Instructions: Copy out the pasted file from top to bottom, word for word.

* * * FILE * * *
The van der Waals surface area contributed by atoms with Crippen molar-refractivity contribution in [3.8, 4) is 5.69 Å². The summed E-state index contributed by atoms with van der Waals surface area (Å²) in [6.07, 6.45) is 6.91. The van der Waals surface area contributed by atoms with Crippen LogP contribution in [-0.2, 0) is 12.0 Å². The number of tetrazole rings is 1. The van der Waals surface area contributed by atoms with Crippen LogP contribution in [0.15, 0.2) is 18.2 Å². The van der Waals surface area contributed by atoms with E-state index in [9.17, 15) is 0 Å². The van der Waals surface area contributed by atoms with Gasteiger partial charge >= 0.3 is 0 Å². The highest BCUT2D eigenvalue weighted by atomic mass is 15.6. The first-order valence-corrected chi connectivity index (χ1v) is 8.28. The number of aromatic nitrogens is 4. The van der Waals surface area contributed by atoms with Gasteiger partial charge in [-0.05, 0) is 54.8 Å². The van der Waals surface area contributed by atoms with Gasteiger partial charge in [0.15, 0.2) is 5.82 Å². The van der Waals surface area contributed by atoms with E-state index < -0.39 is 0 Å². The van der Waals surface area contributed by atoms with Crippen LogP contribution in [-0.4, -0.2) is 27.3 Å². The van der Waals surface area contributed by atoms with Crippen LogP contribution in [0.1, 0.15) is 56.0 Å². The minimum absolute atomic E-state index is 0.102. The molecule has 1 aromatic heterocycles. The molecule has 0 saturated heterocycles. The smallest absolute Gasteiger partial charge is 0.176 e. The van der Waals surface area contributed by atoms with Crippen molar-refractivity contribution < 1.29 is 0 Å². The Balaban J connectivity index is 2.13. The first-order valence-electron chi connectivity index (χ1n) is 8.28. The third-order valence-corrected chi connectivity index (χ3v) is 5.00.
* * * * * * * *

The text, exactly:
The van der Waals surface area contributed by atoms with Crippen molar-refractivity contribution in [3.8, 4) is 5.69 Å². The summed E-state index contributed by atoms with van der Waals surface area (Å²) in [6.07, 6.45) is 6.91. The van der Waals surface area contributed by atoms with Crippen LogP contribution in [-0.2, 0) is 12.0 Å². The number of tetrazole rings is 1. The van der Waals surface area contributed by atoms with Crippen LogP contribution in [0.15, 0.2) is 18.2 Å². The van der Waals surface area contributed by atoms with E-state index in [9.17, 15) is 0 Å². The van der Waals surface area contributed by atoms with Gasteiger partial charge >= 0.3 is 0 Å². The highest BCUT2D eigenvalue weighted by atomic mass is 15.6. The first-order valence-corrected chi connectivity index (χ1v) is 8.28. The number of aromatic nitrogens is 4. The van der Waals surface area contributed by atoms with Gasteiger partial charge in [-0.05, 0) is 54.8 Å². The van der Waals surface area contributed by atoms with Gasteiger partial charge in [0.15, 0.2) is 5.82 Å². The van der Waals surface area contributed by atoms with E-state index < -0.39 is 0 Å². The van der Waals surface area contributed by atoms with Crippen LogP contribution in [-0.4, -0.2) is 27.3 Å². The van der Waals surface area contributed by atoms with Crippen LogP contribution in [0.1, 0.15) is 56.0 Å². The minimum absolute atomic E-state index is 0.102. The molecule has 1 aromatic heterocycles. The molecule has 0 saturated heterocycles. The smallest absolute Gasteiger partial charge is 0.176 e. The van der Waals surface area contributed by atoms with Crippen molar-refractivity contribution < 1.29 is 0 Å². The Balaban J connectivity index is 2.13. The first-order valence-electron chi connectivity index (χ1n) is 8.28. The third-order valence-corrected chi connectivity index (χ3v) is 5.00.